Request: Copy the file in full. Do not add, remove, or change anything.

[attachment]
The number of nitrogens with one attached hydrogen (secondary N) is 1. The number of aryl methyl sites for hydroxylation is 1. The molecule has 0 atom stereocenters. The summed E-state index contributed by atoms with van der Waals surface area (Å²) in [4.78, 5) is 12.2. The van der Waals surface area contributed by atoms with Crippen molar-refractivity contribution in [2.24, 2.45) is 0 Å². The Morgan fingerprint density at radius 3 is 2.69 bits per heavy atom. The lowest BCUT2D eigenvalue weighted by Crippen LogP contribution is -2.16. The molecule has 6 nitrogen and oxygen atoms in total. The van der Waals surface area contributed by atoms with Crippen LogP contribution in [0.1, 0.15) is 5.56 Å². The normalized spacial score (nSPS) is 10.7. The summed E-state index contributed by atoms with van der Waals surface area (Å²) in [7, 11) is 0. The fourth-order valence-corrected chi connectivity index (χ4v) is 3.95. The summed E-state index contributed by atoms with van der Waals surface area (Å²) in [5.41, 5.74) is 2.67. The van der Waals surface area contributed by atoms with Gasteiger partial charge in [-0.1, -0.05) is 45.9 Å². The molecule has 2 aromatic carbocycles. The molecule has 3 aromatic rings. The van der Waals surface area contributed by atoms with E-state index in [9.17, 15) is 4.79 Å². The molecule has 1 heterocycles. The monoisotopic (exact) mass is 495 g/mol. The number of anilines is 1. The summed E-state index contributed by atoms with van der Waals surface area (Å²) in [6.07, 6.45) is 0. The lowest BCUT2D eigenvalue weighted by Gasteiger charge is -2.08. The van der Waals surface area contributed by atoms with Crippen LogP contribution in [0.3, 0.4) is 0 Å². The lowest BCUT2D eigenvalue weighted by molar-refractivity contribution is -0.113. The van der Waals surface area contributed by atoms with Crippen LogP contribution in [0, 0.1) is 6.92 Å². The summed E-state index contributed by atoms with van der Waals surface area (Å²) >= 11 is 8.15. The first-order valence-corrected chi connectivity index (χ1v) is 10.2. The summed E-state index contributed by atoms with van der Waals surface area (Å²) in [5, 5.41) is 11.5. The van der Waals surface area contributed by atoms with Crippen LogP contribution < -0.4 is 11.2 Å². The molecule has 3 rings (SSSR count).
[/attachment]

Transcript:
The number of nitrogens with one attached hydrogen (secondary N) is 1. The number of aryl methyl sites for hydroxylation is 1. The molecule has 0 atom stereocenters. The summed E-state index contributed by atoms with van der Waals surface area (Å²) in [4.78, 5) is 12.2. The van der Waals surface area contributed by atoms with Crippen molar-refractivity contribution in [2.24, 2.45) is 0 Å². The Morgan fingerprint density at radius 3 is 2.69 bits per heavy atom. The lowest BCUT2D eigenvalue weighted by Crippen LogP contribution is -2.16. The molecule has 6 nitrogen and oxygen atoms in total. The van der Waals surface area contributed by atoms with Crippen LogP contribution in [0.1, 0.15) is 5.56 Å². The normalized spacial score (nSPS) is 10.7. The summed E-state index contributed by atoms with van der Waals surface area (Å²) in [7, 11) is 0. The fourth-order valence-corrected chi connectivity index (χ4v) is 3.95. The summed E-state index contributed by atoms with van der Waals surface area (Å²) in [5.41, 5.74) is 2.67. The van der Waals surface area contributed by atoms with Gasteiger partial charge in [-0.1, -0.05) is 45.9 Å². The molecule has 2 aromatic carbocycles. The molecule has 3 aromatic rings. The van der Waals surface area contributed by atoms with E-state index in [9.17, 15) is 4.79 Å². The molecule has 1 heterocycles. The monoisotopic (exact) mass is 495 g/mol. The number of anilines is 1. The summed E-state index contributed by atoms with van der Waals surface area (Å²) in [6.07, 6.45) is 0. The lowest BCUT2D eigenvalue weighted by Gasteiger charge is -2.08. The van der Waals surface area contributed by atoms with Crippen LogP contribution in [0.3, 0.4) is 0 Å². The lowest BCUT2D eigenvalue weighted by molar-refractivity contribution is -0.113. The van der Waals surface area contributed by atoms with Crippen LogP contribution in [0, 0.1) is 6.92 Å². The summed E-state index contributed by atoms with van der Waals surface area (Å²) >= 11 is 8.15. The first-order valence-corrected chi connectivity index (χ1v) is 10.2. The summed E-state index contributed by atoms with van der Waals surface area (Å²) in [5, 5.41) is 11.5. The van der Waals surface area contributed by atoms with Crippen LogP contribution < -0.4 is 11.2 Å². The molecule has 3 rings (SSSR count).